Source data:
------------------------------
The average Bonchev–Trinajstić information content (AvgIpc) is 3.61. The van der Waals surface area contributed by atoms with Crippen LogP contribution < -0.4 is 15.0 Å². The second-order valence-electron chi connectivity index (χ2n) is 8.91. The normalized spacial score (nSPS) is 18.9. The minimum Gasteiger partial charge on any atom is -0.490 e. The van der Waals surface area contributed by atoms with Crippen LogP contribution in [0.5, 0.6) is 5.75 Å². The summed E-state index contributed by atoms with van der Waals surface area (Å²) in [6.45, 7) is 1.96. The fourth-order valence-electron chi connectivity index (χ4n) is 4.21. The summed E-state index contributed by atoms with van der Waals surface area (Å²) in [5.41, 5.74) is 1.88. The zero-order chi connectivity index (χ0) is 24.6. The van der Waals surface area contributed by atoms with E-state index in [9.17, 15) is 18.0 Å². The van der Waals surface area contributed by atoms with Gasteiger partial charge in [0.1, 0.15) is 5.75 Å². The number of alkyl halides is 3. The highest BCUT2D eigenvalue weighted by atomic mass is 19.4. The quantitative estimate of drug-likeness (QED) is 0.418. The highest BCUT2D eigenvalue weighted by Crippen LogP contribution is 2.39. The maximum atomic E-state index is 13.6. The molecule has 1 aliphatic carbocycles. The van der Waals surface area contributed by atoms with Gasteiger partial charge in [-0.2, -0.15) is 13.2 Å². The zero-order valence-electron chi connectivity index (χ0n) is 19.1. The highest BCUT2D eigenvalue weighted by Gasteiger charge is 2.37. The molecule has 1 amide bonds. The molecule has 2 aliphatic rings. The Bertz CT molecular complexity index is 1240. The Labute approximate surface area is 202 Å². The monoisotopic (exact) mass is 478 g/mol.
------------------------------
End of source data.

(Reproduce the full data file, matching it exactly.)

The average Bonchev–Trinajstić information content (AvgIpc) is 3.61. The van der Waals surface area contributed by atoms with Crippen LogP contribution < -0.4 is 15.0 Å². The second-order valence-electron chi connectivity index (χ2n) is 8.91. The normalized spacial score (nSPS) is 18.9. The minimum Gasteiger partial charge on any atom is -0.490 e. The van der Waals surface area contributed by atoms with Crippen LogP contribution in [0.5, 0.6) is 5.75 Å². The summed E-state index contributed by atoms with van der Waals surface area (Å²) in [6.45, 7) is 1.96. The fourth-order valence-electron chi connectivity index (χ4n) is 4.21. The summed E-state index contributed by atoms with van der Waals surface area (Å²) in [5.41, 5.74) is 1.88. The zero-order chi connectivity index (χ0) is 24.6. The van der Waals surface area contributed by atoms with E-state index in [9.17, 15) is 18.0 Å². The van der Waals surface area contributed by atoms with Gasteiger partial charge in [0.1, 0.15) is 5.75 Å². The number of alkyl halides is 3. The highest BCUT2D eigenvalue weighted by atomic mass is 19.4. The quantitative estimate of drug-likeness (QED) is 0.418. The highest BCUT2D eigenvalue weighted by Crippen LogP contribution is 2.39. The maximum atomic E-state index is 13.6. The molecule has 1 aliphatic carbocycles. The van der Waals surface area contributed by atoms with Gasteiger partial charge in [-0.2, -0.15) is 13.2 Å². The zero-order valence-electron chi connectivity index (χ0n) is 19.1. The highest BCUT2D eigenvalue weighted by Gasteiger charge is 2.37. The molecule has 1 amide bonds. The molecule has 2 aliphatic rings. The Bertz CT molecular complexity index is 1240. The Labute approximate surface area is 202 Å². The monoisotopic (exact) mass is 478 g/mol.